With Congress On Recess, Health Reform Politics Emerge On Homefront

The Associated Press: While Americans remain divided over the new health reform law, "they aren't clamoring for its repeal. … Instead, the public seems willing to listen to candidates who would give the overhaul a chance and fix or improve it as needed. That's the signal from some surveys and a congressional race in a bellwether Pennsylvania district."

Such surveys and races could spell a break for Democrats in the upcoming midterm elections as some Republicans continue to appeal for votes by calling for a repeal. "Americans' nuanced outlook is reflected in some recent polls. For example, an NBC News/Wall Street Journal survey found the public tilting against the law 44-38, with 36 percent saying the quality of their health care would get worse, and only 17 percent believing it would improve. Not exactly a vote of confidence. But when asked if they would be more likely to vote for a congressional candidate willing to give the law a chance to work and make changes as needed, or one who would repeal it entirely and start over, respondents picked the one who would give it a chance by 55-42. Political independents favored giving the law a chance 57-40 in the poll, taken in early May" (Alonso-Zaldivar, 6/1).

Politico: Meanwhile, "Senate Republicans are vowing to press their case against Obama's sweeping new health care law by challenging (Dr. Donald) Berwick's nomination (to run Medicare and Medicaid) — just in time to resurrect the brutal yearlong health reform battle ahead of the midterm elections. … The Republican campaign has grown so alarming to Democratic senators and health care activists that the White House is facing fresh demands to launch a more vigorous defense of Berwick, who is considered an American pioneer in helping doctors and hospitals provide improved care at a lower cost." The GOP is objecting to Berwick's "self-professed 'love' of the British system," according to Politico  (Budoff Brown, 6/1).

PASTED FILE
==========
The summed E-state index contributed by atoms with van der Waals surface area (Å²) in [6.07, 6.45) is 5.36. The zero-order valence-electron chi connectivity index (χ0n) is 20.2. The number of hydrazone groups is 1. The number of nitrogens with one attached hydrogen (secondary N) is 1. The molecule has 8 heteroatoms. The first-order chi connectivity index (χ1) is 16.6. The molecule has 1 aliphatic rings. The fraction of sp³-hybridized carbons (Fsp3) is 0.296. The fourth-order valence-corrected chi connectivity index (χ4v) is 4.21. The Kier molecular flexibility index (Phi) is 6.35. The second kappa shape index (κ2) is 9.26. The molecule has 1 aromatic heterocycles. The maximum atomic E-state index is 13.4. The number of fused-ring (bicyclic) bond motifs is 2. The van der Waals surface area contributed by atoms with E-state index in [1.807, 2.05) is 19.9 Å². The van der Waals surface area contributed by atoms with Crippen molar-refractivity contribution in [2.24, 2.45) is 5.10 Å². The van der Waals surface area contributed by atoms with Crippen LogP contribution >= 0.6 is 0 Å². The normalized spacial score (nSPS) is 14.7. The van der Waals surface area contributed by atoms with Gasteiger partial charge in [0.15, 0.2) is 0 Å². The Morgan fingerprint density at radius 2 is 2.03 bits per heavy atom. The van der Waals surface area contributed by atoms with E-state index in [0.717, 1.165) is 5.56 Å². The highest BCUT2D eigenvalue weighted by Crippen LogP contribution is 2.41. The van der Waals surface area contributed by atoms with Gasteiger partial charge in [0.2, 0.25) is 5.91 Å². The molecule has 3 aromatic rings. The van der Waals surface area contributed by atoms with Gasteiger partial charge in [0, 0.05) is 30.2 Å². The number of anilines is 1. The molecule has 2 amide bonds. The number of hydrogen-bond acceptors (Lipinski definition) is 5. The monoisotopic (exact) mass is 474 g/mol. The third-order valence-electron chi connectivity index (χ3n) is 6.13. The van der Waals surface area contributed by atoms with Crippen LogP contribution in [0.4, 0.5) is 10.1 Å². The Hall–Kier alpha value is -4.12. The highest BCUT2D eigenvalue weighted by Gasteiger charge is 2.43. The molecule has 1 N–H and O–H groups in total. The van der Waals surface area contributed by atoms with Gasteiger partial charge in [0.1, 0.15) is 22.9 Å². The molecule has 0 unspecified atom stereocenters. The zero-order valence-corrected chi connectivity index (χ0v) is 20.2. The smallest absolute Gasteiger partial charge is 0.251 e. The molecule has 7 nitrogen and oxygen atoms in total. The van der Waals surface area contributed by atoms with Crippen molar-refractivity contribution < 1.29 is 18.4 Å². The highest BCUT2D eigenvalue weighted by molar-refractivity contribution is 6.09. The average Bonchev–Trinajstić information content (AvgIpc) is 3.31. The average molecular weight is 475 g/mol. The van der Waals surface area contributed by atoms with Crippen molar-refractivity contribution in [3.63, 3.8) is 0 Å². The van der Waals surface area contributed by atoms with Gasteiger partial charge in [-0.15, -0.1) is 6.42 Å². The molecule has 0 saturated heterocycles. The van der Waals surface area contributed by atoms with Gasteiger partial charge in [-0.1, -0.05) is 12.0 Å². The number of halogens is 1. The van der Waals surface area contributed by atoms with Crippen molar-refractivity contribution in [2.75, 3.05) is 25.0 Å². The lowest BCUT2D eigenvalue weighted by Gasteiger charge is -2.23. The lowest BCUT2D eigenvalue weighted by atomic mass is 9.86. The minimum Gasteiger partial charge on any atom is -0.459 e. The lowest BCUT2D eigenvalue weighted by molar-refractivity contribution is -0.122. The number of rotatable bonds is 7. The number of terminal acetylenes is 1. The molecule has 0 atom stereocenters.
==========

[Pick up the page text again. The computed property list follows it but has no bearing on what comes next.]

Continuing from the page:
The Hill: "Senate Democrats, wary of losing an important constituency, are using their week-long Memorial Day recess to reach out to senior citizens," especially on issues related to scheduled Medicare cuts and elements of health reform's implementation. "Senate Democratic leaders want members to hold town hall forums at senior centers …"

"'Health insurance reform, particularly as it relates to seniors, is one of the most important things for senators to discuss when they are home for recess,' reads a packet distributed to Democratic members. 'In order to get the message out ahead of talk of health reform repeal, senators should talk with seniors about the benefits they are going to see immediately and those they will be seeing over the coming months and years.'" A similar Republican packet also "zeroes in on health care, calling it 'Exhibit A' of a 'Runaway Washington Government'" (Rushing, 5/30).

CQ Politics: "Democrats will also continue their efforts to turn public perception of their health care reform legislation. For instance, Senate Majority Leader Harry Reid (D-Nev.) sent his Members home with recess materials stressing immediate effects of the law – such as expanding coverage of adult children" (Kucinich and Stanton, 5/30).

The Washington Post: In North Carolina, "[a] defiant move by one of the nation's most powerful unions to help oust Democrats who voted against the health care bill by establishing a third political party in North Carolina has failed because organizers did not collect enough signatures to qualify for the November midterm elections." 

The Service Employees International Union there failed to gather 85,000 signatures to get a third-party candidate on the general election ballot to challenge Rep. Larry Kissell, a first-term Democrats who voted no on health care. "But organizers said they are drafting an independent candidate to challenge [Kissell] ... Frustrated that Democratic lawmakers they deem too centrist are not pursuing a more liberal agenda, the SEIU and other labor unions and progressive advocacy groups have been taking on Democratic incumbents across the country, including in Arkansas. But while most of these family feuds have been confined to Democratic primaries, the North Carolina effort will play out in the general election" (Rucker, 5/31).

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